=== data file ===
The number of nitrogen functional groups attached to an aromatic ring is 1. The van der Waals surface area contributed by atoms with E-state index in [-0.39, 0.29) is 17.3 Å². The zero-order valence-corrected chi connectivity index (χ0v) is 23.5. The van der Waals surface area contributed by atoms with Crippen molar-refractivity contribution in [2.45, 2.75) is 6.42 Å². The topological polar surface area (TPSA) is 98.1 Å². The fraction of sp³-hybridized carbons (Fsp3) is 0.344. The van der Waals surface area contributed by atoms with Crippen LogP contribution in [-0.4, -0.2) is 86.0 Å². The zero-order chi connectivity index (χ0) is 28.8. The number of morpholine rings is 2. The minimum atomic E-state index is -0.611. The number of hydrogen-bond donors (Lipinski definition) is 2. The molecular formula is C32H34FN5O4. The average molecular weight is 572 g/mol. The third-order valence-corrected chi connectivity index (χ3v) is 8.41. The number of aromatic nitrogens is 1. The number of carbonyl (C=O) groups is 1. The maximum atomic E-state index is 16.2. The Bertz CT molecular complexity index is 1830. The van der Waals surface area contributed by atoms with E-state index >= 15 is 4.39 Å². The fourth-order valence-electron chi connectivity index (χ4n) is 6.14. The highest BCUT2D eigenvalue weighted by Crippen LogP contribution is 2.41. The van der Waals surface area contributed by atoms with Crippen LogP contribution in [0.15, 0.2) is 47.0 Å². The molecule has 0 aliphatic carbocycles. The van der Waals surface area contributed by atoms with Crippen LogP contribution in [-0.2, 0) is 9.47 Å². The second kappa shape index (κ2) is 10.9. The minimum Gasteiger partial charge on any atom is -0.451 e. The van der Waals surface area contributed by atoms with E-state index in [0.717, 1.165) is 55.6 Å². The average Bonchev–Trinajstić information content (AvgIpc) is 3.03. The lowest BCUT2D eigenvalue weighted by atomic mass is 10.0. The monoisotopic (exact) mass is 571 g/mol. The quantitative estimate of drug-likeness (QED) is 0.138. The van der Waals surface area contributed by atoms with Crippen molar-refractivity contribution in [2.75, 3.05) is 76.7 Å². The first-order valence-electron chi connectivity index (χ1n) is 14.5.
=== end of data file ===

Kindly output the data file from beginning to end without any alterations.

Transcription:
The number of nitrogen functional groups attached to an aromatic ring is 1. The van der Waals surface area contributed by atoms with E-state index in [-0.39, 0.29) is 17.3 Å². The zero-order valence-corrected chi connectivity index (χ0v) is 23.5. The van der Waals surface area contributed by atoms with Crippen molar-refractivity contribution in [2.45, 2.75) is 6.42 Å². The topological polar surface area (TPSA) is 98.1 Å². The fraction of sp³-hybridized carbons (Fsp3) is 0.344. The van der Waals surface area contributed by atoms with Crippen LogP contribution in [-0.4, -0.2) is 86.0 Å². The zero-order chi connectivity index (χ0) is 28.8. The number of morpholine rings is 2. The minimum atomic E-state index is -0.611. The number of hydrogen-bond donors (Lipinski definition) is 2. The molecular formula is C32H34FN5O4. The average molecular weight is 572 g/mol. The third-order valence-corrected chi connectivity index (χ3v) is 8.41. The number of aromatic nitrogens is 1. The number of carbonyl (C=O) groups is 1. The maximum atomic E-state index is 16.2. The Bertz CT molecular complexity index is 1830. The van der Waals surface area contributed by atoms with E-state index >= 15 is 4.39 Å². The fourth-order valence-electron chi connectivity index (χ4n) is 6.14. The highest BCUT2D eigenvalue weighted by Crippen LogP contribution is 2.41. The van der Waals surface area contributed by atoms with Crippen LogP contribution in [0.15, 0.2) is 47.0 Å². The molecule has 0 aliphatic carbocycles. The van der Waals surface area contributed by atoms with Crippen LogP contribution in [-0.2, 0) is 9.47 Å². The second kappa shape index (κ2) is 10.9. The minimum Gasteiger partial charge on any atom is -0.451 e. The van der Waals surface area contributed by atoms with E-state index in [0.717, 1.165) is 55.6 Å². The average Bonchev–Trinajstić information content (AvgIpc) is 3.03. The lowest BCUT2D eigenvalue weighted by atomic mass is 10.0. The monoisotopic (exact) mass is 571 g/mol. The quantitative estimate of drug-likeness (QED) is 0.138. The van der Waals surface area contributed by atoms with Crippen molar-refractivity contribution in [2.75, 3.05) is 76.7 Å². The first-order valence-electron chi connectivity index (χ1n) is 14.5.